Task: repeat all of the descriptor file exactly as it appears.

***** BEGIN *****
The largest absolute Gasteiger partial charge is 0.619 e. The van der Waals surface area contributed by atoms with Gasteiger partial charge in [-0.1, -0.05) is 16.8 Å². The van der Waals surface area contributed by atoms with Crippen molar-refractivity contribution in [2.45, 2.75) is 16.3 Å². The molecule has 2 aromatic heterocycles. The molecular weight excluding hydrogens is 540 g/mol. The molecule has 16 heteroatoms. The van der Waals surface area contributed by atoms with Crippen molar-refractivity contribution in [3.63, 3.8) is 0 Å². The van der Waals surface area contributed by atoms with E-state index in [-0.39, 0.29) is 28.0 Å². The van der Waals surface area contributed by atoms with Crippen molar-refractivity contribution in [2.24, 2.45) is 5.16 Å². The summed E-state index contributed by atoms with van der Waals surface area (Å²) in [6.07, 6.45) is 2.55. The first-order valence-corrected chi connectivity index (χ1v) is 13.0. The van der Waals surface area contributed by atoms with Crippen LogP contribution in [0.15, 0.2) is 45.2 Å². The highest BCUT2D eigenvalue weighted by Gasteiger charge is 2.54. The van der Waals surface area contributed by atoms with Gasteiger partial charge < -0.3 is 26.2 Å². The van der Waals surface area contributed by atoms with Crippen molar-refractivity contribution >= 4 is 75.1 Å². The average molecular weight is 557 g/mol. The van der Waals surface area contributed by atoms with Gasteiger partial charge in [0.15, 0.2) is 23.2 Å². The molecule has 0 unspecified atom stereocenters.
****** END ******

The largest absolute Gasteiger partial charge is 0.619 e. The van der Waals surface area contributed by atoms with Gasteiger partial charge in [-0.1, -0.05) is 16.8 Å². The van der Waals surface area contributed by atoms with Crippen molar-refractivity contribution in [2.45, 2.75) is 16.3 Å². The molecule has 2 aromatic heterocycles. The molecular weight excluding hydrogens is 540 g/mol. The molecule has 16 heteroatoms. The van der Waals surface area contributed by atoms with Crippen molar-refractivity contribution in [3.63, 3.8) is 0 Å². The van der Waals surface area contributed by atoms with E-state index in [-0.39, 0.29) is 28.0 Å². The van der Waals surface area contributed by atoms with Crippen molar-refractivity contribution in [2.24, 2.45) is 5.16 Å². The summed E-state index contributed by atoms with van der Waals surface area (Å²) in [6.07, 6.45) is 2.55. The first-order valence-corrected chi connectivity index (χ1v) is 13.0. The van der Waals surface area contributed by atoms with Crippen LogP contribution in [0.15, 0.2) is 45.2 Å². The highest BCUT2D eigenvalue weighted by Gasteiger charge is 2.54. The van der Waals surface area contributed by atoms with Gasteiger partial charge < -0.3 is 26.2 Å². The van der Waals surface area contributed by atoms with Crippen molar-refractivity contribution >= 4 is 75.1 Å². The average molecular weight is 557 g/mol. The van der Waals surface area contributed by atoms with Gasteiger partial charge in [0.15, 0.2) is 23.2 Å². The molecule has 0 unspecified atom stereocenters.